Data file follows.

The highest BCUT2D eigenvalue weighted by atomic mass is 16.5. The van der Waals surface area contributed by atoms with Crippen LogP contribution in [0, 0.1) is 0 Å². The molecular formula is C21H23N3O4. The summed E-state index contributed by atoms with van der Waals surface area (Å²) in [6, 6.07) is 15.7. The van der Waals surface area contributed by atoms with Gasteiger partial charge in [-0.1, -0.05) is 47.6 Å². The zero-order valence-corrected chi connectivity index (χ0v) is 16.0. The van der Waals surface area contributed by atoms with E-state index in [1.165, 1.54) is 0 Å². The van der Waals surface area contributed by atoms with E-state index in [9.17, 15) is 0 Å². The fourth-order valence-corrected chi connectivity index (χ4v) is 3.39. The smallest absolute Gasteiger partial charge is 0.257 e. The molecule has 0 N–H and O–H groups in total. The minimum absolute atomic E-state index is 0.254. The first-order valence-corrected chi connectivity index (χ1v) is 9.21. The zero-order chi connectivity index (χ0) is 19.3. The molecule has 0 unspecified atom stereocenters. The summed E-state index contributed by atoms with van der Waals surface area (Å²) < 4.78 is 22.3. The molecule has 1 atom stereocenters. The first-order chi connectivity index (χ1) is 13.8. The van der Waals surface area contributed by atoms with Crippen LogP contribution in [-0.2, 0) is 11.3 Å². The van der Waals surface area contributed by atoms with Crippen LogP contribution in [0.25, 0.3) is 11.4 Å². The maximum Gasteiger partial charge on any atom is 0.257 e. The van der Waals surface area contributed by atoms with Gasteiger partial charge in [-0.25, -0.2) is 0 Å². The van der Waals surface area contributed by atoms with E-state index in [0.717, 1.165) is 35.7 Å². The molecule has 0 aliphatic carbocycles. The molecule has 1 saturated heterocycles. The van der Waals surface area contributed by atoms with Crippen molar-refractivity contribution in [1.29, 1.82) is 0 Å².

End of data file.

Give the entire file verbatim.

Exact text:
The highest BCUT2D eigenvalue weighted by atomic mass is 16.5. The van der Waals surface area contributed by atoms with Crippen LogP contribution in [0, 0.1) is 0 Å². The molecular formula is C21H23N3O4. The summed E-state index contributed by atoms with van der Waals surface area (Å²) in [6, 6.07) is 15.7. The van der Waals surface area contributed by atoms with Gasteiger partial charge in [-0.1, -0.05) is 47.6 Å². The zero-order valence-corrected chi connectivity index (χ0v) is 16.0. The van der Waals surface area contributed by atoms with E-state index in [1.165, 1.54) is 0 Å². The van der Waals surface area contributed by atoms with E-state index in [9.17, 15) is 0 Å². The fourth-order valence-corrected chi connectivity index (χ4v) is 3.39. The smallest absolute Gasteiger partial charge is 0.257 e. The molecule has 0 N–H and O–H groups in total. The minimum absolute atomic E-state index is 0.254. The first-order valence-corrected chi connectivity index (χ1v) is 9.21. The zero-order chi connectivity index (χ0) is 19.3. The molecule has 0 unspecified atom stereocenters. The summed E-state index contributed by atoms with van der Waals surface area (Å²) < 4.78 is 22.3. The molecule has 1 atom stereocenters. The first-order chi connectivity index (χ1) is 13.8. The van der Waals surface area contributed by atoms with Crippen LogP contribution in [-0.2, 0) is 11.3 Å². The van der Waals surface area contributed by atoms with Crippen LogP contribution in [0.25, 0.3) is 11.4 Å². The maximum Gasteiger partial charge on any atom is 0.257 e. The van der Waals surface area contributed by atoms with Gasteiger partial charge in [-0.25, -0.2) is 0 Å². The van der Waals surface area contributed by atoms with E-state index in [0.717, 1.165) is 35.7 Å². The molecule has 0 aliphatic carbocycles. The molecule has 1 saturated heterocycles. The van der Waals surface area contributed by atoms with Crippen molar-refractivity contribution in [1.29, 1.82) is 0 Å².